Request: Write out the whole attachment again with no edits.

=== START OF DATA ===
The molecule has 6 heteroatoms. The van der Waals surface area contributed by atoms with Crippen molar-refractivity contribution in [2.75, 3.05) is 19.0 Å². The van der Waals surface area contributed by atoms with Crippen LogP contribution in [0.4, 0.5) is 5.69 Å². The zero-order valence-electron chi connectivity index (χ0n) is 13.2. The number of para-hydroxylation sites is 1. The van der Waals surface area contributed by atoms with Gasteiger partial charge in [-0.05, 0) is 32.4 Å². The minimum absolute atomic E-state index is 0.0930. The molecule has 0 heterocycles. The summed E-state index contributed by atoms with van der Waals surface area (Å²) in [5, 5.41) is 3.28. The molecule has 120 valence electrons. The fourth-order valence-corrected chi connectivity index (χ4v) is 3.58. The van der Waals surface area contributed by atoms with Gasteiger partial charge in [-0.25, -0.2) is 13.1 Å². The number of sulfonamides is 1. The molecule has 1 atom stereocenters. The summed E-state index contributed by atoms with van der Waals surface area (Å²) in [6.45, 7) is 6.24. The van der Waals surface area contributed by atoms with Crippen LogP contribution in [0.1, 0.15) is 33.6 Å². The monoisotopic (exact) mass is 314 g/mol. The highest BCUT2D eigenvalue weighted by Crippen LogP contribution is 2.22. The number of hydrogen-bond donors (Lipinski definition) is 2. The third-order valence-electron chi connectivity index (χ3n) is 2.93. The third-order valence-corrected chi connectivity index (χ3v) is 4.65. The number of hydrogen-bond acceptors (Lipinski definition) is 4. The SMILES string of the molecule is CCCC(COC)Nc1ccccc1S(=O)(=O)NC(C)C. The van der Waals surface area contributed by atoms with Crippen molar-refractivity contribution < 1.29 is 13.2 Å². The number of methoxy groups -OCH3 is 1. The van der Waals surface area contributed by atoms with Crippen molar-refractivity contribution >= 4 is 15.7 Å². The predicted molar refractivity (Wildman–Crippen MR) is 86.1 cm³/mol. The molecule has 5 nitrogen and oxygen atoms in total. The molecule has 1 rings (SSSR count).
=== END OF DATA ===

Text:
The molecule has 6 heteroatoms. The van der Waals surface area contributed by atoms with Crippen molar-refractivity contribution in [2.75, 3.05) is 19.0 Å². The van der Waals surface area contributed by atoms with Crippen LogP contribution in [0.4, 0.5) is 5.69 Å². The zero-order valence-electron chi connectivity index (χ0n) is 13.2. The number of para-hydroxylation sites is 1. The van der Waals surface area contributed by atoms with Gasteiger partial charge in [-0.05, 0) is 32.4 Å². The minimum absolute atomic E-state index is 0.0930. The molecule has 0 heterocycles. The summed E-state index contributed by atoms with van der Waals surface area (Å²) in [5, 5.41) is 3.28. The molecule has 120 valence electrons. The fourth-order valence-corrected chi connectivity index (χ4v) is 3.58. The van der Waals surface area contributed by atoms with Gasteiger partial charge in [-0.25, -0.2) is 13.1 Å². The number of sulfonamides is 1. The molecule has 1 atom stereocenters. The summed E-state index contributed by atoms with van der Waals surface area (Å²) in [6.45, 7) is 6.24. The van der Waals surface area contributed by atoms with Crippen LogP contribution in [0.1, 0.15) is 33.6 Å². The monoisotopic (exact) mass is 314 g/mol. The highest BCUT2D eigenvalue weighted by Crippen LogP contribution is 2.22. The number of hydrogen-bond donors (Lipinski definition) is 2. The third-order valence-electron chi connectivity index (χ3n) is 2.93. The third-order valence-corrected chi connectivity index (χ3v) is 4.65. The number of hydrogen-bond acceptors (Lipinski definition) is 4. The SMILES string of the molecule is CCCC(COC)Nc1ccccc1S(=O)(=O)NC(C)C. The van der Waals surface area contributed by atoms with Crippen molar-refractivity contribution < 1.29 is 13.2 Å². The number of methoxy groups -OCH3 is 1. The van der Waals surface area contributed by atoms with Crippen molar-refractivity contribution >= 4 is 15.7 Å². The predicted molar refractivity (Wildman–Crippen MR) is 86.1 cm³/mol. The molecule has 5 nitrogen and oxygen atoms in total. The molecule has 1 rings (SSSR count).